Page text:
– Jossie Morrison, who started her marketing journey in brand consultancy, then onto Waitrose, where she was one of eight selected from over 2,000 for their leadership programme. An opportunity to live in Bermuda and set up her own business, The Brand Bulb.
What has helped me address my unconscious bias is my own self-awareness together with others around me helping me to identify my faux pas. Within my family and amongst trusted colleagues and friends, we light-heartedly pick each other up on unconscious bias, then through awareness we can correct. So, do not ignore the million small things that crop up every day – help yourself address your unconscious bias and help others around you do the same thing.
Giles Lury, co-author of Wonder Women, also found a few examples of the most frequent unconscious biases directed at women we should all be aware of:
- Women are very emotional
- Women aren’t good at being assertive
- Women are more caring
- All serial killers are men
- Men make better leaders
- Women are not good drivers
- Women will do the (majority of) parenting and stay at home
- Women will do the housework
The good news is that many enlightened organisations are working hard to address unconscious bias. By challenging and correcting thought patterns, checking language, attitudes and behaviour of leaders and employees in small ways really makes a difference (think marginal gains theory!).
There are specialist consultants who work with leadership teams and cascade corrective measures throughout the organisation. Edwina Dunn, Founder of The Female Lead and one of our Wonder Women, recently interviewed Stacey Gordon, a Diversity Strategist about how to interrupt the bias, which is well worth listening to: https://www.thefemalelead.com/post/how-to-address-unconscious-bias-at-work
A famous, and very simple, example of how to eliminate unconscious bias was how blind auditions helped to eliminate gender bias in orchestras. In the 1970s and 1980s, orchestras began using blind auditions. Candidates are situated on a stage behind a screen to play for a jury that cannot see them. It has had a powerful impact resulting in a more balanced gender representation.
Although advertising can be the worst in portraying the stereotypes, there are some campaigns such as #likeagirl and Always are leading the way. The P&G brand (who owns Always) created a three-minute video that features men and women who are asked to do things “like a girl.” The short film quickly shows viewers that “like a girl” is often taken as insult, as many of the men and women in the video giggle, flip their hair and flail their arms around when they are asked to run, throw and fight like a girl. Yet when young girls are asked to run, fight and throw like a girl, the results are drastically different. When one little girl is asked what it means to run like a girl, she responds by saying “it means run as fast as you can,” prompting Always to ask: When did doing something “like a girl” become an insult?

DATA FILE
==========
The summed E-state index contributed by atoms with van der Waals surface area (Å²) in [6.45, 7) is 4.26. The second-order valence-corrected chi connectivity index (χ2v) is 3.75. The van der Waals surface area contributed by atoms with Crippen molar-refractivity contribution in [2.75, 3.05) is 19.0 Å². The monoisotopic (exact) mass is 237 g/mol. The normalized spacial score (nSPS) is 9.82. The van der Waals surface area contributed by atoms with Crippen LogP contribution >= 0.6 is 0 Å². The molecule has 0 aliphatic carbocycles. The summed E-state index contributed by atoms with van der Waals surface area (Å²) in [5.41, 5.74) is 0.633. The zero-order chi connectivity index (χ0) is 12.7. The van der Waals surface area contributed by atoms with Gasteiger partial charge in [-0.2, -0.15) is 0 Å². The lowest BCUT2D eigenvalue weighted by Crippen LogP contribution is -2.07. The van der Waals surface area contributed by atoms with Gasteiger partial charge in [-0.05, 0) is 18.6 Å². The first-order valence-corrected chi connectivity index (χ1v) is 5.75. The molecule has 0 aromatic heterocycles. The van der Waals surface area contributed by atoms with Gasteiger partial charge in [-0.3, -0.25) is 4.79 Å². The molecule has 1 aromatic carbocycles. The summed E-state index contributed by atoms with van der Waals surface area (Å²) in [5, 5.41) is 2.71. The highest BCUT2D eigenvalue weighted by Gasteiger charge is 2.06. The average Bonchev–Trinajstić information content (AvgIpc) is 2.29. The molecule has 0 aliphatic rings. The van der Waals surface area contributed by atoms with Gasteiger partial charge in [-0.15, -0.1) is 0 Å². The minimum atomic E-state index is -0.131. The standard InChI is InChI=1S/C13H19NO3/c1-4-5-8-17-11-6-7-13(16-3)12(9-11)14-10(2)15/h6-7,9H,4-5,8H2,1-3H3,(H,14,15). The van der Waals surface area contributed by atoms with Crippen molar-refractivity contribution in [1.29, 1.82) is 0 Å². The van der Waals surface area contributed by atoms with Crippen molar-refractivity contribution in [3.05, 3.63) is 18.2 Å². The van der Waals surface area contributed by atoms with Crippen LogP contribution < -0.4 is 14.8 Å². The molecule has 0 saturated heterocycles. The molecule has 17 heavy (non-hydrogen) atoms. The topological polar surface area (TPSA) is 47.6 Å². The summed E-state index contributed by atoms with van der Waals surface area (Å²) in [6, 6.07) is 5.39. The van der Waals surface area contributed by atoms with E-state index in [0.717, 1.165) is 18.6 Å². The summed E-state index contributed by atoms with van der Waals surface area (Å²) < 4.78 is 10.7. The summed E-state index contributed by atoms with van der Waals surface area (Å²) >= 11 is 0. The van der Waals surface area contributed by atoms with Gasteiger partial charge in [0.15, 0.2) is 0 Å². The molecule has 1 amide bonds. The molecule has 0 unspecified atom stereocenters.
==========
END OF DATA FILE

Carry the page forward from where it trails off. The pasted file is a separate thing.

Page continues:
ABOUT THE AUTHORS
KATY MOUSINHO is now enjoying a life of ‘freedom and flexibility’, having forsaken the world of full-time working to pursue multiple activities including writing, health and fitness, travel and helping out small businesses with their brand and marketing strategy. As former managing Director of The Value Engineers and with 30 years’ experience in insight and brand strategy, she has gained a broad perspective on the world of consumers and brand, having worked with a diverse range of clients across categories and countries.
GILES LURY is a VW Beetle-driving, Lego watch-wearing Disney-loving, Chelsea supporting father of five who also happens to be a director of brand consultancy at The Value Engineers and author of The Prisoner and the Penguin, How Coca-Cola Took Over the World, and Inspiring Innovation.
Every marketer knows the stories of Lord Lever and Steve Jobs, has probably read AI Ries and Jack Trout, and seen the works of Bill Bernbach and John Hegarty. What’s interesting about these ‘Masters of Marketing’ is that they are all men. Katy Mousinho’s and Giles Lury’s Wonder Women tells the stories of some of the women who have had a tremendous influence on the marketing industry, like Brownie Wise, who transformed Tupperware and Mary Wells Lawrence, who founded advertising agency Wells, Rich, Greene.
There are also interviews with Edwina Dunn OBE – the co-founder of Dunnhumby and the data behind the Tesco Clubcard; Helle Muller Peterson – Senior Vice President, Arla Foods Denmark and previously the only female country CEO in Carlsberg, plus many more. Mousinho and Lury pull together their findings, not only to celebrate their success, but to provide insights for the future of marketing and the great marketers, women and men, to come.